Feature: Martial Arts Studies no. 5

We are pleased to announce that Martial Arts Studies no. 5 is now available at https://mas.cardiffuniversitypress.org/6/volume/0/issue/5/. Martial Arts Studies is the premier scholarly source for interdisciplinary work on a variety of topics surrounding the practice, sociology, history and media representation of the modern combat sports and traditional martial arts. Published twice yearly, it presents the best research written and reviewed by leaders in the field.  

This issue begins with an editorial discussion, followed by five articles and three book reviews. The editorial asks how we as scholars can demonstrate to colleagues that the martial arts, and by extension martial arts studies, really matter. 
In Affective Mythologies and “The Notorious” Conor McGregor, Darren Kelsey asks what role mysticism, and the notion of the ‘monomyth’, might have played in the career of one of MMA’s most successful and famous fighters. He finds that it is probably impossible to understand this without tackling the role of mysticism, myth and ideology in popular culture. 

The second paper takes us to the kung fu schools of Singapore’s red-light district. Drawing on his extensive fieldwork in ‘Hong Shen Choy Li Fut’ kung fu, anthropologist D. S. Farrer asks searching questions about the purpose and outcome of taolu (also known as ‘sets’, ‘forms’, or ‘kata’) training in traditional Chinese martial arts. 

In the third paper, Thomas, Lugo, Channon and Spence investigate The Influence of Competitive Co-action on Kata Performance in Japanese Karate. Their paper adds to the literature on ‘social facilitation’ within competitive sports by demonstrating that co-action has a notable impact on measurable outcomes within the martial arts.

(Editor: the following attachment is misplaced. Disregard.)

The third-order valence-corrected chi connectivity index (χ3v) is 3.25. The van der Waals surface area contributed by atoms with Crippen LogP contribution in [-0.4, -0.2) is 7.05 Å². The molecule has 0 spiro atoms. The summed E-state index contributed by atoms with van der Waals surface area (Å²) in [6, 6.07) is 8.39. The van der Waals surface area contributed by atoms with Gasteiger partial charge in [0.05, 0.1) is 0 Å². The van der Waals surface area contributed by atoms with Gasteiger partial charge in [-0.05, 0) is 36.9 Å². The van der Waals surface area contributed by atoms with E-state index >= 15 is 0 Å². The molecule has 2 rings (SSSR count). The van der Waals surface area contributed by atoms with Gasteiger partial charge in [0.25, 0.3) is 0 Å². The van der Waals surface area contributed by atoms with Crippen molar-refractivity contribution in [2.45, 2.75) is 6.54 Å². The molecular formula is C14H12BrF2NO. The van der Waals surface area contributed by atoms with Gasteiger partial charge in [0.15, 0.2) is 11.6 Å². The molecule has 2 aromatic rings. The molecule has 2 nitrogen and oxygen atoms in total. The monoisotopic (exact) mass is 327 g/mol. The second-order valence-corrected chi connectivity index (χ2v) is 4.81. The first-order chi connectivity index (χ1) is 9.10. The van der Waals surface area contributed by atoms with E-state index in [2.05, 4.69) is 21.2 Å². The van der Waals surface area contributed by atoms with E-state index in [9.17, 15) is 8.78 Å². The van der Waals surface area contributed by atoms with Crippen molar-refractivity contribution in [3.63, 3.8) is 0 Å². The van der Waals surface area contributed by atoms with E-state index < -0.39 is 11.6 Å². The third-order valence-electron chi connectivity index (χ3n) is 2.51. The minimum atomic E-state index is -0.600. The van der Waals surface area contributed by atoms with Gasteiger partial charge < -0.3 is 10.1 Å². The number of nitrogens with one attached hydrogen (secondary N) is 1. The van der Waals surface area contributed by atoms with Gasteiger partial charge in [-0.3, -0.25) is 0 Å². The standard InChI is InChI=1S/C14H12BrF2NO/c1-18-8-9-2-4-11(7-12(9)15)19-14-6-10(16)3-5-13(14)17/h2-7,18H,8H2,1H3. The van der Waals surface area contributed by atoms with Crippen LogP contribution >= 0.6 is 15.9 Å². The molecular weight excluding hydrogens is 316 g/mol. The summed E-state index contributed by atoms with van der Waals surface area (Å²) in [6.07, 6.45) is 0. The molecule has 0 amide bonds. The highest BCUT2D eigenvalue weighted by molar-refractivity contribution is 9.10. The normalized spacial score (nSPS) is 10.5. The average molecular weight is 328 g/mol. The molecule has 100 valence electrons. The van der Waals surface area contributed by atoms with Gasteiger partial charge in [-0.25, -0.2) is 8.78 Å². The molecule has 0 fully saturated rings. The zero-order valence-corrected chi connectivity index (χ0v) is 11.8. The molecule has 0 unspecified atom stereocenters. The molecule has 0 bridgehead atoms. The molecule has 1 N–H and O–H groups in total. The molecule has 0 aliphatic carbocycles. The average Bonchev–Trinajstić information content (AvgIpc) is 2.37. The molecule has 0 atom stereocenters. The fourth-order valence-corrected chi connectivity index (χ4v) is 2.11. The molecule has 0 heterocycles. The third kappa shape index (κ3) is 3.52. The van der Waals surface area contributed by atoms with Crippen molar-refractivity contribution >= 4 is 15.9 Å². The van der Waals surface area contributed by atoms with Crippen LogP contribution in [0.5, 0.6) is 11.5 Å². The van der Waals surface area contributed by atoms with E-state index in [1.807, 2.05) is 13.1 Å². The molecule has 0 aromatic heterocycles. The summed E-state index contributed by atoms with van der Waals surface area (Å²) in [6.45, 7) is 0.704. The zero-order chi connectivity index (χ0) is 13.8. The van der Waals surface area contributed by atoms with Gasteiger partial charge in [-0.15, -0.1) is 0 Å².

Martin Minarik then discusses the relationship between theatrical performance, social values and the martial arts in Ideological Efficacy Before Martial Efficacy. While his basic findings are likely broadly applicable, in this paper Minarik focuses on Japanese gendai budo.

The final research article in the issue is Tales of a Tireur: Being a Savate Teacher in Contemporary Britain.  Produced by the practitioner/scholar team of Southwood and Delamont, this paper offers an ethnographic examination of the classes and career of one of the UK’s top Savate instructors.  The paper is also important as Savate (popular in France, Belgium and Eastern Europe) has been neglected in the English language martial arts studies literature. 

In the first of three book reviews, Emelyne Godfrey provides an assessment of Wendy Rouse’s recent volume Her Own Hero: The Origins of the Women’s Self-Defense Movement (New York UP, 2017). Russell Alexander Stepp brings his own medievalist background to bear in an examination of Daniel Jacquet, Karin Verelst and Timothy Dawson’s (eds.) Late Medieval and Early Modern Fightbooks (Brill, 2016). Finally Craig Owen reviews Embodying Brazil: An Ethnography of Diaspora Capoeira by Sara Delamont, Neil Stephens and Claudio Campos (Routledge, 2017). He also asks important questions about the role of video and other media sources in academic publishing.